You might be asking yourself, “Who plays lacrosse?”
The answer to that question would be more people than you think. Lacrosse is one of the fastest growing sports in the United States.
Why has the sport grown so fast? Because it’s fun and fast-paced. It combines the skill of baseball, the athleticism of football, the strategy of basketball, and the endurance of soccer.
Is the Game Safe?
Yes. Lacrosse has lower concussion rates than football. Like any other sport, it does come with the risk of common athletic related injuries.
The Board of US Lacrosse established the Sports Science & Safety Committee to function as an advisory group to the leadership and to the various committees of US Lacrosse, as well as to serve as a source of lacrosse sport safety education for the entire lacrosse community.
What if My Son Has Never Played?
No need to worry. Most players come to youth lacrosse with little or no previous experience. The game may look hard to play, but it isn’t. Most players can learn to pass and catch in about an hour. We create a no-pressure environment to for new players to learn fundamental skills.
Good coaches make any sport fun and we have some of the best. From Division 1 College players to engaged parents we make sure you child has fun and gets the best coaching.
Many believe lacrosse to be a sport of the affluent. That’s not the case at all and lacrosse is growing in urban and diverse areas like Jersey City.
Why play Lacrosse?
Anyone can play lacrosse - the big or small. The game requires and rewards coordination and agility, not brawn. Quickness and speed are two highly prized qualities in lacrosse. An exhilarating sport, lacrosse is fast-paced and full of action. Long sprints up and down the field with abrupt starts and stops, precision passes and dodges are routine in men's and women's lacrosse. Lacrosse is played with a stick, the Crosse, which must be mastered by the player to throw, catch and scoop the ball.
Today's lacrosse enthusiasts play this primarily amateur sport for love rather than financial reward.
Lacrosse is considered one of the fastest growing team sports in the United States. The cost of outfitting a lacrosse team is less than hockey and football. In the last decade, the number of high school and youth teams has increased by 65 percent and the number of college and club teams has risen by 62 percent. There is a growing interest in the game among countries around the world which have never before been involved. Once a minor pastime played in the shadows of baseball stadiums in the Northeast of the United States, lacrosse has become a national sport with more than 200,000 active players.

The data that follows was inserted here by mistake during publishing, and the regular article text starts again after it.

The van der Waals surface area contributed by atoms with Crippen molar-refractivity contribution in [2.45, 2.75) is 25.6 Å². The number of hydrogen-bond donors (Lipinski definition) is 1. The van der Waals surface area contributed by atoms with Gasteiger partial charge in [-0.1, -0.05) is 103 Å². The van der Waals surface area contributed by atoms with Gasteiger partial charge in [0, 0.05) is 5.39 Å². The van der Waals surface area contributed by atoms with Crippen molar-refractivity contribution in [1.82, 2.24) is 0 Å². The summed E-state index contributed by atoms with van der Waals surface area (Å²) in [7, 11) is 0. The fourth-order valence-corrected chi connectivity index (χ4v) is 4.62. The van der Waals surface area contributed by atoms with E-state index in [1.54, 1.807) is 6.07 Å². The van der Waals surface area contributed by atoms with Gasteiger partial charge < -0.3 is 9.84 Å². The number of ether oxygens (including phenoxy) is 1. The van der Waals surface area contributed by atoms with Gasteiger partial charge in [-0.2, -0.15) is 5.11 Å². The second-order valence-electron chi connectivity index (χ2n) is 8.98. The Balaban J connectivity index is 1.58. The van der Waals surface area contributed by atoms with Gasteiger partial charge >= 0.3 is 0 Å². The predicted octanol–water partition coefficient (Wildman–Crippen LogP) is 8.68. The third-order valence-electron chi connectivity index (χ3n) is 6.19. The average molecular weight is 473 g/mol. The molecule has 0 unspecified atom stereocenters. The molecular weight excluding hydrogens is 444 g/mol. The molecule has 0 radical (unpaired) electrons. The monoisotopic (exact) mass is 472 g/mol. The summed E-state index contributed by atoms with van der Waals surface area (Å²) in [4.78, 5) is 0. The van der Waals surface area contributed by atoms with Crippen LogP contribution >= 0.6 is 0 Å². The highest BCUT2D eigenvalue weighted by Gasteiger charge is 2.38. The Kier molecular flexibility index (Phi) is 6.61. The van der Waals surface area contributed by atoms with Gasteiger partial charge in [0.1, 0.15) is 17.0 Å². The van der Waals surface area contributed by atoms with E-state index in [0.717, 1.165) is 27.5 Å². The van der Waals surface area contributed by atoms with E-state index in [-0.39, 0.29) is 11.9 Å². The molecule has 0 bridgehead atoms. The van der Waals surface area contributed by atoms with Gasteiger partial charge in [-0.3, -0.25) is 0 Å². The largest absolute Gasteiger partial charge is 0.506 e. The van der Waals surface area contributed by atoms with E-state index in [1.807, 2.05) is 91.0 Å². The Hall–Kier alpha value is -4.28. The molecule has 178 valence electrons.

Brief Lacrosse History
With a history that spans centuries, lacrosse is the oldest sport in North America. Rooted in Native American religion, lacrosse was often played to resolve conflicts, heal the sick, and develop strong, virile men. To Native Americans, lacrosse is still referred to as "The Creator's Game
Ironically, lacrosse also served as a preparation for war. Legend tells of as many as 1,000 players per side, from the same or different tribes, who took turns engaging in a violent contest. Contestants played on a field from one to 15 miles in length, and games sometimes lasted for days. Some tribes used a single pole, tree or rock for a goal, while other tribes had two goalposts through which the ball had to bass. Balls were made out of wood, deerskin, baked clay or stone.
The evolution of the Native American game into modern lacrosse began in 1636 when Jean de Brebeuf, a Jesuit missionary, documented a Huron contest in what is now southeast Ontario, Canada. At that time, some type of lacrosse was played by at least 48 Native American tribes scattered throughout what is now southern Canada and all parts of the United States. French pioneers began playing the game avidly in the 1800s. Canadian dentist W. George Beers standardized the game in 1867 with the adoption of set field dimensions, limits to the number of players per team and other basic rules.
New York University fielded the nation's first college team in 1877, and Philips Academy, Andover (Massachusetts), Philips Exeter Academy (New Hampshire) and the Lawrenceville School (New Jersey) were the nation's first high school teams in 1882. There are 400 college and 1,200 high school men's lacrosse teams from coast to coast.
The first women's lacrosse game was played in 1890 at the St. Leonard's School in Scotland. Although an attempt was made to start women's lacrosse at Sweet Briar College in Virginia in 1914, it was not until 1926 that Miss Rosabelle Sinclair established the first women's lacrosse team in the United Sates at the Bryn Mawr School in Baltimore, Maryland.
Men's and women's lacrosse were played under virtually the same rules, with no protective equipment, until the mid-1930s. At that time, men's lacrosse began evolving dramatically, while women's lacrosse continued to remain true to the game's original rules. Men's and women's lacrosse remain derivations of the same game today, but are played under different rules. Women's rules limit stick contact, prohibit body contact and, therefore, require little protective equipment. Men's lacrosse rules allow some degree of stick and body contact, although violence is neither condoned nor allowed.
Field lacrosse is sometimes perceived to be a violent and dangerous game, however, injury statistics prove otherwise. While serious injuries can and occur in lacrosse, the game has evolved with an emphasis on safety, and the rate of injury is comparatively low.